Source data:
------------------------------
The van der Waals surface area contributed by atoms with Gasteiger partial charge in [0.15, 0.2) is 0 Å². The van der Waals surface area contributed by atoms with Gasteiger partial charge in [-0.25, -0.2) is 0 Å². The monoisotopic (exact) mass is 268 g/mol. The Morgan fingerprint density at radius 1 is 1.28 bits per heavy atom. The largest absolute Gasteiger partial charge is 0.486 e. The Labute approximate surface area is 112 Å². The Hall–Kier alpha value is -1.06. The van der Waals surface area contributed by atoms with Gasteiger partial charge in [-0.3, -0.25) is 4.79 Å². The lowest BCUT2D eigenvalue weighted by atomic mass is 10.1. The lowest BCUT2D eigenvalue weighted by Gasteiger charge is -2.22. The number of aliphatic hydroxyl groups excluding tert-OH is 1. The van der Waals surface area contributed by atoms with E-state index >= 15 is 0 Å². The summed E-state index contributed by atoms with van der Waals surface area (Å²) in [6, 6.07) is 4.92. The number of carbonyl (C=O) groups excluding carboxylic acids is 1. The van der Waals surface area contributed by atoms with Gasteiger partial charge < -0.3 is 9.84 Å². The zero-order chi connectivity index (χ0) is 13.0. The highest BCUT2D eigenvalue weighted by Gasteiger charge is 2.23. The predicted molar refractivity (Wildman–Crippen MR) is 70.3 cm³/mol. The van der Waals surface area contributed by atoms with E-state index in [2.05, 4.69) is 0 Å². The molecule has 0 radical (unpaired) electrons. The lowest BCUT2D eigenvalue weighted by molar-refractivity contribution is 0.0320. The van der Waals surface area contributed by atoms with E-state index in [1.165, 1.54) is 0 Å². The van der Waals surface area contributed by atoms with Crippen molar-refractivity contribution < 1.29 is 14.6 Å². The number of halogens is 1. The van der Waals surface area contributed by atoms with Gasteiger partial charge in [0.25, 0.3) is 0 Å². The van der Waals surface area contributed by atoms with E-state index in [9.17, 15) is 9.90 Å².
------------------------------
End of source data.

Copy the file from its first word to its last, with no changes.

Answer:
The van der Waals surface area contributed by atoms with Gasteiger partial charge in [0.15, 0.2) is 0 Å². The van der Waals surface area contributed by atoms with Gasteiger partial charge in [-0.25, -0.2) is 0 Å². The monoisotopic (exact) mass is 268 g/mol. The Morgan fingerprint density at radius 1 is 1.28 bits per heavy atom. The largest absolute Gasteiger partial charge is 0.486 e. The Labute approximate surface area is 112 Å². The Hall–Kier alpha value is -1.06. The van der Waals surface area contributed by atoms with Gasteiger partial charge in [-0.3, -0.25) is 4.79 Å². The lowest BCUT2D eigenvalue weighted by atomic mass is 10.1. The lowest BCUT2D eigenvalue weighted by Gasteiger charge is -2.22. The number of aliphatic hydroxyl groups excluding tert-OH is 1. The van der Waals surface area contributed by atoms with E-state index >= 15 is 0 Å². The summed E-state index contributed by atoms with van der Waals surface area (Å²) in [6, 6.07) is 4.92. The number of carbonyl (C=O) groups excluding carboxylic acids is 1. The van der Waals surface area contributed by atoms with Gasteiger partial charge < -0.3 is 9.84 Å². The zero-order chi connectivity index (χ0) is 13.0. The highest BCUT2D eigenvalue weighted by Gasteiger charge is 2.23. The predicted molar refractivity (Wildman–Crippen MR) is 70.3 cm³/mol. The van der Waals surface area contributed by atoms with E-state index in [2.05, 4.69) is 0 Å². The molecule has 0 radical (unpaired) electrons. The lowest BCUT2D eigenvalue weighted by molar-refractivity contribution is 0.0320. The van der Waals surface area contributed by atoms with E-state index in [1.165, 1.54) is 0 Å². The van der Waals surface area contributed by atoms with Crippen molar-refractivity contribution < 1.29 is 14.6 Å². The number of halogens is 1. The van der Waals surface area contributed by atoms with Gasteiger partial charge in [0.25, 0.3) is 0 Å². The van der Waals surface area contributed by atoms with E-state index in [9.17, 15) is 9.90 Å².